Would this man have ever known high office if he were not disabled? Blunkett is a useless man who has traded on sympathy for his blindness. But blind people, like sighted people, can be good and bad; competent and incompetent. Blunkett is a bad and incompetent blind man.
Such situations are what we get (and perhaps even what we deserve) when we pass from treating people fairly to discriminating in favour of "victim" groups. Every time in future we hear a proposal for "positive discrimination", hear sentimentalism about victimhood or hear about candidate "A lists" that put minority status over competence, we should picture David Blunkett screaming down the phone demanding slaughter.
It does not surprise me that he did not care about the lives of prisoners, prison officers, or bystanders. Socialists only "care" about humanity in the abstract. They usually find any actual specimens they encounter profoundly irritating. Their "caring" is a political stance, not something they feel in their hearts. Consider recent stories of elderly working class people dying with maximum indignity, lying neglected in their own piss and shit in their hospital beds. Were Socialists more concerned about those poor people or the reputation of the NHS?
Blunkett will have seen this prison riot as a perfect chance to prove his toughness. That's how he uses the incident in his memoirs. Now as then, he does not see people in danger. He sees political opportunity.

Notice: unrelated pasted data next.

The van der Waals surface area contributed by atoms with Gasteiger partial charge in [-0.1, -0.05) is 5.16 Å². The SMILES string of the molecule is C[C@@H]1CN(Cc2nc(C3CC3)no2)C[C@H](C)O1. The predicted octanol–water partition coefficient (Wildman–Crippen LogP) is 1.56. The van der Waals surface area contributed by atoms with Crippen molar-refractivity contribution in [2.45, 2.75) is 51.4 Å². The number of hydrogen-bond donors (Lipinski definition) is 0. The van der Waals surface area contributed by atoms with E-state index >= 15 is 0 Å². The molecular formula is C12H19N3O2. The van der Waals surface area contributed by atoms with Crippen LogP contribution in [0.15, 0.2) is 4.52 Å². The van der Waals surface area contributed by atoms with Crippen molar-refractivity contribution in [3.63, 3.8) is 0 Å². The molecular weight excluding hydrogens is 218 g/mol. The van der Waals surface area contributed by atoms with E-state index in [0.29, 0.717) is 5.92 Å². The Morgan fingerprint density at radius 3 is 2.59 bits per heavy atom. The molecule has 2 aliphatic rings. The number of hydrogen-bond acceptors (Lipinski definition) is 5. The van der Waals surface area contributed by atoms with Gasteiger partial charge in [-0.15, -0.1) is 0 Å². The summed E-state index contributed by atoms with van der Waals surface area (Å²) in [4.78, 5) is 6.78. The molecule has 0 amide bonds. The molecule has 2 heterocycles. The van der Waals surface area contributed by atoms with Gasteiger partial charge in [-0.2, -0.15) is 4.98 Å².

I know this is not how we are supposed to conduct politics in Britain. The convention is that we accept our political opponents are well-meaning. I am sorry, but I grew up under Labour in a Labour rotten borough in the North-West and that is not how I experienced them. I experienced corruption, arrogance and contempt for a working-class that was believed to be theirs to deploy as they pleased. If they could have obstructed my life chances and kept me there as an embittered activist in their ranks, they would have done it. They have done it to many young people since. Without Margaret Thatcher's inspiration, they might have done it to me. No wonder they - and all who love the cosy status quo of the British class system - hate her.
If this account of Blunkett's conduct is true, how can we pretend he was "well-meaning?" What do they have to do before we scrap this ridiculous convention and take off the political gloves? Consult your consciences, dear fellow-Conservatives, and ask yourselves would you still be polite if Mr Narey had taken Blunkett at his word?